You might think that eBikes have a larger battery capacity than electric scooters, but actually, electric scooters normally have a larger capacity battery. The reason why is that electric scooters cannot rely on physical pedaling as eBikes can, so all the torque has to come from the battery alone. Electric scooter batteries normally have a 20Ah capacity and tend to be the most expensive part of the scooter.
Some eBikes can have a larger capacity battery than electric scooters but when you consider battery capacity to total weight electric scooters come out on top. High-end electric scooters tend to have powerful lithium-ion batteries.
Traffic and Regulations
Winner: Electric scooter
One good feature of electric scooters is they are very easy to figure out and operate. Most people can get up on one and start zipping around without prior experience or much practice. You also do not need any kind of special license or registration to ride an electric scooter, as you do for a car, motorcycle, and, in some states, eBikes. You also do not need insurance when you purchase an electric scooter.
eBikes, on the other hand, may require special licenses to operate. For example, in Missouri, eBikes are classified as mopeds and you must be at least 16 years old and have a valid driver’s license to operate one. There is no similar legislation for electric scooters. Missouri does not require eBike riders to have insurance, but some states may require it.
Aside from Missouri, Alabama, Alaska, Massachusetts, New Mexico, and North Dakota require a driver’s license to operate an eBike. Other states might have more specific rules about who can use eBikes so make sure you know your state laws before buying one.
One important thing: you absolutely CAN get a DUI if you are caught riding an eBike or electric scooter while intoxicated. Most states have DUI laws that cover driving electric vehicles that can reach a certain speed while intoxicated. It depends on how, exactly, your state defines what is and isn’t a “motor vehicle.”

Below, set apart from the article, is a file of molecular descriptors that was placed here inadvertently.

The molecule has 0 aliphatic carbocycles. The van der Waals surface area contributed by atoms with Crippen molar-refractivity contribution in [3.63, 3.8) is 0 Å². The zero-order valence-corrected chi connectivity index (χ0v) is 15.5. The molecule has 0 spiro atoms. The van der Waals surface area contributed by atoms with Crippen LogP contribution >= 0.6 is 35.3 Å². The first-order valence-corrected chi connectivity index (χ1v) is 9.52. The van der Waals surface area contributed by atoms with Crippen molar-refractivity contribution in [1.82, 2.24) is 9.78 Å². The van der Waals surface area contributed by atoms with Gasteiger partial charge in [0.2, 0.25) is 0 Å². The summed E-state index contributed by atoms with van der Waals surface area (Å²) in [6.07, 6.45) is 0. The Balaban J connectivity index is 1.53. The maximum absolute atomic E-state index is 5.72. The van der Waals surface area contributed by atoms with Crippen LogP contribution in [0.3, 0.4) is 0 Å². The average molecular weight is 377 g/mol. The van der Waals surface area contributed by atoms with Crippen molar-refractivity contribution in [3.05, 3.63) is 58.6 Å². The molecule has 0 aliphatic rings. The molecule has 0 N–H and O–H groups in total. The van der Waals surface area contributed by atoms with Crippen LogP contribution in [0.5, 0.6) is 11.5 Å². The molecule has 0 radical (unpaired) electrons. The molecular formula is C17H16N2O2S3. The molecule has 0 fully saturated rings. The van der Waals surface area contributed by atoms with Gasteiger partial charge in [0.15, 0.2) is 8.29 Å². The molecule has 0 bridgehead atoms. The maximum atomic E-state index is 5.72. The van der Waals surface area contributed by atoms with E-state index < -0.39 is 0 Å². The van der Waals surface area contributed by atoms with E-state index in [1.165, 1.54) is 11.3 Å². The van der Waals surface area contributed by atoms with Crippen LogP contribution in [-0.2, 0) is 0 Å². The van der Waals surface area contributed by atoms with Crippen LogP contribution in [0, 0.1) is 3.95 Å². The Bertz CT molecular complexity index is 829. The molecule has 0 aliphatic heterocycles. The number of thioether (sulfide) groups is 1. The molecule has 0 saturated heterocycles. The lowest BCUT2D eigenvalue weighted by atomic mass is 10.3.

Overall, eBikes are better suited for a wider variety of terrain than electric scooters. EeBikes can ride on pavement, gravel, asphalt, dirt, and grass, and some are specifically designed to be multi-terrain. There are a ton of hunting eBikes meant for off-road use.
Electric scooters, on the other hand, are designed mostly for use on paved roads and throughways. There are some scooters that have larger, thick wheels for rough terrain but these are not as common and are not as maneuverable as an eBike on rough terrain.
That being said, you should not try to put your eBike over too rough terrain. The rougher the terrain, the more work the battery has to do to move the bike forward. Pedaling helps, but ultimately, riding on rough terrain in an eBike can deplete that battery faster and may cause motor damage if the terrain is too rough for the bike. Fat tire eBikes are great for this, though.
Winner: Electric scooter
Electric scooters are generally safer than eBikes because they have a lower top speed and are lighter, so they do not do as much damage if you crash. You are also closer to the ground on an electric scooter, so if you do fall, there is less risk of seriously injuring yourself. That being said, electric scooters can be risky and dangerous if you are not paying attention or are being reckless.
However, electric scooters can be more dangerous on certain types of terrains. Electric scooters normally have smaller wheels, which means if you are on rough terrains, like gravel or dirt, the wheels can bounce and skip from small obstructions. This can cause you to skid and lose control of your scooter.
eBikes tend to have larger, thicker tires and a more durable suspension system, so they handle much better on rough terrain and are more stable. In urban areas, both eBikes and electric scooters can be very safe, as long as you wear protective gear, obey the rules of the road, and drive defensively
Winner: Electric scooter
When it comes to portability, electric scooters are much easier to transport and carry with you than an eBike. Electric scooters are not only lighter than eBikes, but also have a much more storage-friendly design. Many electric scooters can fold in half near the base of the handlebars which makes them convenient to take with you on the bus or train.
That being said, modern eBikes are getting smaller. Thanks to materials like graphene and carbon fiber, eBikes are becoming lighter and more space conscious.
So there you have it, everything you need to know in the eBikes vs eScooters debate!
Depending on what factors above are most important to you, you may choose an eBike or an eScooter. There’s no real “right” option, so it’ll depend on your preferences and when/where/how you ride.
For ease of use, short distance commuting, scooters are typically lighter, easier, and quicker.
For longer, more versatile and durable riding, consider an electric bike.Last updated on: